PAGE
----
Moscow was beautiful and unbelievably clean, despite everyone from St. Petersburg telling us that it was dirty and there was nothing to see. On the contrary, I enjoyed it more than St. Petersburg, and it seemed more Russian to me, whereas St. Petersburg felt too European. Our Moscow sightseeing included the must-sees like the Kremlin and Red Square, touring around the metro system and visiting the ornately-decorated stations, window shopping at GUM, and exploring most of the central districts on foot. I ventured on my own to the New Tretyakov Gallery, the modern art museum, to see the the famous works of Russian avant-garde artists Malevich, Tatlin, and Kandinsky.

Since the entire country was preparing for Victory Day on May 9, Lenin's tomb was closed off so we couldn't visit it. We also tried getting ballet tickets in both cities but they were all sold out :(

Copenhagen (mid-May)

I absolutely LOVED Copenhagen — it is by far one of my favourite cities: lively atmosphere, vibrant art and design scene, amazing contemporary architecture, and super friendly people (they don't even seem Scandinavian!) Whenever my friend or I were looking at a map on the street there was always someone stopping to ask whether we needed help. One couple even directed us to a huge outdoor flea market nearby, where I snatched up some cheap finds: a scarf, tank top, and bag all for $9! The vendor that I shopped at suggested us to lunch at a popular patio restaurant on the canal so we rode our bikes over for an amazing meal out in the sun. The rest of the weekend in Copenhagen involved the obvious tourist sites like walking along Europe's longest pedestrian street, Strøget, visiting the colourful Nyhavn harbour, exploring the community of Christiana, riding bumper cars in Tivoli Gardens, visiting the The Danish Design Centre, checking out all the contemporary architecture dotted throughout the city, and of course, making the trekk to see the Little Mermaid sculpture.

Posted by mich at 12:44 PM | return | dreams [0]

June 13, 2008

Scootering in Spain

I just came back from a 5-day trip to Barcelona, where I met up with Monzi visiting from Toronto. The weather there was actually much cooler than in Sweden, but it was nice and refreshing.

One of my favourite things about Barcelona is the wonderful architecture of Antoni Gaudí dotted throughout the city. Gaudí-designed buildings and public spaces such as the Sagrada Família, Padrera, Casa Batlló, and Parc Güell, and public street furniture like whimsical lamps and benches give the city such a unique and fantastical character.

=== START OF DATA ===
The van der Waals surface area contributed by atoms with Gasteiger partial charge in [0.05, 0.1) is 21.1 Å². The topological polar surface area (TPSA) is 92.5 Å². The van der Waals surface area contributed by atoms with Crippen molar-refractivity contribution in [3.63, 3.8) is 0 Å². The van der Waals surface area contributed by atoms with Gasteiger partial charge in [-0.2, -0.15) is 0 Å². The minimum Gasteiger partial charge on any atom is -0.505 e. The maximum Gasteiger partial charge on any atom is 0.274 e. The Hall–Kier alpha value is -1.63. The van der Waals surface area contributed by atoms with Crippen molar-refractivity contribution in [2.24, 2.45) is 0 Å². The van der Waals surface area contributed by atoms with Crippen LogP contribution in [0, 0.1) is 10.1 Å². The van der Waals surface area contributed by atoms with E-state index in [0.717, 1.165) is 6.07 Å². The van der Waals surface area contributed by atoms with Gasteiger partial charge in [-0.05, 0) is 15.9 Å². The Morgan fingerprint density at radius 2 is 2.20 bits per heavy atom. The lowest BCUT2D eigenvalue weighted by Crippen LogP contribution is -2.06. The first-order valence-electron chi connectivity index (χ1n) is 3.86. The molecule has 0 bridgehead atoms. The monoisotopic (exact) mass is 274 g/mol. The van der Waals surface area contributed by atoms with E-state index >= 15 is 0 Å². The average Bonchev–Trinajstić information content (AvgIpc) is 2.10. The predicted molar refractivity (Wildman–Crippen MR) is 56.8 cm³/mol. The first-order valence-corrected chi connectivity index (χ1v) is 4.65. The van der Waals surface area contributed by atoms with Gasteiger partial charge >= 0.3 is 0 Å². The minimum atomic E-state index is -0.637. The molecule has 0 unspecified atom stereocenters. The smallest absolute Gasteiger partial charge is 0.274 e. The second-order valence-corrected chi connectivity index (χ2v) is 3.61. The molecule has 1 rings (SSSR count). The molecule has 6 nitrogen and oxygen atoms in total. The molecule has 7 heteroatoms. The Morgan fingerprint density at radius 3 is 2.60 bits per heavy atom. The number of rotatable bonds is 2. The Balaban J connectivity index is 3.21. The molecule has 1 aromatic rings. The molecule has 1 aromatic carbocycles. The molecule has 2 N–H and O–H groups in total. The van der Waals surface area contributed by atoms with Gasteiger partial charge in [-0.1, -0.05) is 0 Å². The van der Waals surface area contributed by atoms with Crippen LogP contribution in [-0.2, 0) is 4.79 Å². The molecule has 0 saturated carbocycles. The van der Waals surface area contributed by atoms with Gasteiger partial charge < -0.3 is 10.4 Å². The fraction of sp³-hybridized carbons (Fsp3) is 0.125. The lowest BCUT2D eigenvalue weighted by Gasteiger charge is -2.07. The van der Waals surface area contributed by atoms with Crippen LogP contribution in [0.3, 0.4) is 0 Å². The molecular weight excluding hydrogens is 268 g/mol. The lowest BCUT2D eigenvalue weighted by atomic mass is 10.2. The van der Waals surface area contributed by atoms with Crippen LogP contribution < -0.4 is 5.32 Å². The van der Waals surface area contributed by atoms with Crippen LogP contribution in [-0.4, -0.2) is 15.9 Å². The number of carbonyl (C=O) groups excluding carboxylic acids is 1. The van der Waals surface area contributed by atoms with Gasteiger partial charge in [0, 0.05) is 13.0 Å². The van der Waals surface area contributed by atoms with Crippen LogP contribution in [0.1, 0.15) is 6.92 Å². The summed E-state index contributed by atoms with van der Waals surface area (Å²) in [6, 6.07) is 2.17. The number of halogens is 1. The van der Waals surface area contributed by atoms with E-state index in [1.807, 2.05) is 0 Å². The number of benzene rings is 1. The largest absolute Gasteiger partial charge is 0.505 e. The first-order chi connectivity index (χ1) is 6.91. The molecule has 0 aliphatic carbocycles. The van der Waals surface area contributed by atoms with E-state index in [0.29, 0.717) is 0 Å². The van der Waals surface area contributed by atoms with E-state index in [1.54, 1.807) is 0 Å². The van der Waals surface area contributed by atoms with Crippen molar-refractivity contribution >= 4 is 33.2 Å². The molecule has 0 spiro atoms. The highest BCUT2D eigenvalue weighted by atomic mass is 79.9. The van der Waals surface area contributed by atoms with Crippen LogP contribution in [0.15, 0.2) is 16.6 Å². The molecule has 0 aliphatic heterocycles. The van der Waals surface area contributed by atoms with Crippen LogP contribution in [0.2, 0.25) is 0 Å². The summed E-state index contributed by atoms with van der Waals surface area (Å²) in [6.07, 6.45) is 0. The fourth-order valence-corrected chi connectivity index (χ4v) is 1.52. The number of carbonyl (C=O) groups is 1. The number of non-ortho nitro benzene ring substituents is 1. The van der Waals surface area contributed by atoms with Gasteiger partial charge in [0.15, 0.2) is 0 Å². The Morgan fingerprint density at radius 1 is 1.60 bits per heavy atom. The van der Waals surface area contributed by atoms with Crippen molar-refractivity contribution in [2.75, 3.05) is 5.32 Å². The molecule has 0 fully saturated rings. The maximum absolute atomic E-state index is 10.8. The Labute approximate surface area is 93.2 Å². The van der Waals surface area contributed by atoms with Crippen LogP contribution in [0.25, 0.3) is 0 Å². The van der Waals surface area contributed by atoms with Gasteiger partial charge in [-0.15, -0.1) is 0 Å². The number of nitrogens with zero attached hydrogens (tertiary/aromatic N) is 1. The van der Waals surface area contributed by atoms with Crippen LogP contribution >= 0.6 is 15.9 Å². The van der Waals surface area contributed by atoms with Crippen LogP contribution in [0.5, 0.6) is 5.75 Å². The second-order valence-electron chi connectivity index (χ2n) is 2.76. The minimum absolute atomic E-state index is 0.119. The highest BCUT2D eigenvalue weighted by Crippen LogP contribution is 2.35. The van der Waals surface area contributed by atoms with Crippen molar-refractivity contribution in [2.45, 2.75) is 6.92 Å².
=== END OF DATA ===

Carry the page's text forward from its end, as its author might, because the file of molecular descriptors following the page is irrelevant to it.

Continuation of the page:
The highlight of the trip was renting a scooter for a day and riding from Barceloneta beach across the entire city northwards and all the way up to Mount Tibidabo, where we had a breathtaking view of the city. From Tibidabo we scootered over to the western hill, Montjuïc, site of the Olympic stadium and Mies van der Rohe's beautifully simplistic Barcelona Pavilion.

I absolutely loved Barcelona's Gothic Quarter and El Born areas for their labyrinths of narrow alleyways filled with boutiques, cute cafés and restaurants, public squares, medieval architecture and random street performances. Everywhere you walk there's a surprise at each turn, whether it be a beautiful massive cathedral, bullet holes left intact from the Spanish Civil War, a cloister courtyard that was home to 13 geese (each goose represents one year in the life of the martyr Santa Eulalia), or a performer twirling sticks of fire.

I also checked out the Picasso Museum, which had been set up by Picasso himself and to which he personally donated a huge collection of his early works. I was completely blown away with his Las Meninas series, in which he painted 44 stylized interpretations of Velázquez's famous painting. Another great museum I visited was the MACBA (Museu d'Art Contemporani de Barcelona). Since I came here the morning of my last day I only had enough time to check out an exhibit on Barcelona's Francesc Torres, a multimedia and conceptual artist focused on themes of memory, culture and politics.

I was really looking forward to amazing food on this trip but was slightly disappointed. I guess we weren't going to the right places, but we encountered undercooked chicken or almost raw minced meat at several restaurants we chose x_X Thankfully Paul, who had lived in Barcelona for 2.5 years, met up with us a few days later and took us to a great place by Port Olympic and we enjoyed seafood paella on the beach. We did it Spanish style too, starting our lunch at 3:30pm and eating until 5pm — it was a fantastic meal with good food, nice scenery, beautiful weather, and great company ^_^

Posted by mich at 11:43 AM | return | dreams [0]

May 30, 2008

Alive and Kicking

Peek-a-boo. I know it's been a long hiatus since I've last blogged... I had some database problems that took me a while to fix, and after that most my free time was occupied by exploring Stockholm or travelling (the vacation kind) every other week :P I just came back from a weekend trip to Copenhagen and I am completely in love with that city: amazing modern architecture, stylish interior designs, vibrant energy on the streets even in the wee hours of the night, random public art/sound installations throughout the city, extremely bicycle-friendly, and super friendly people. But more on my trip later. Here's some updates from the past few months I've been M.I.A.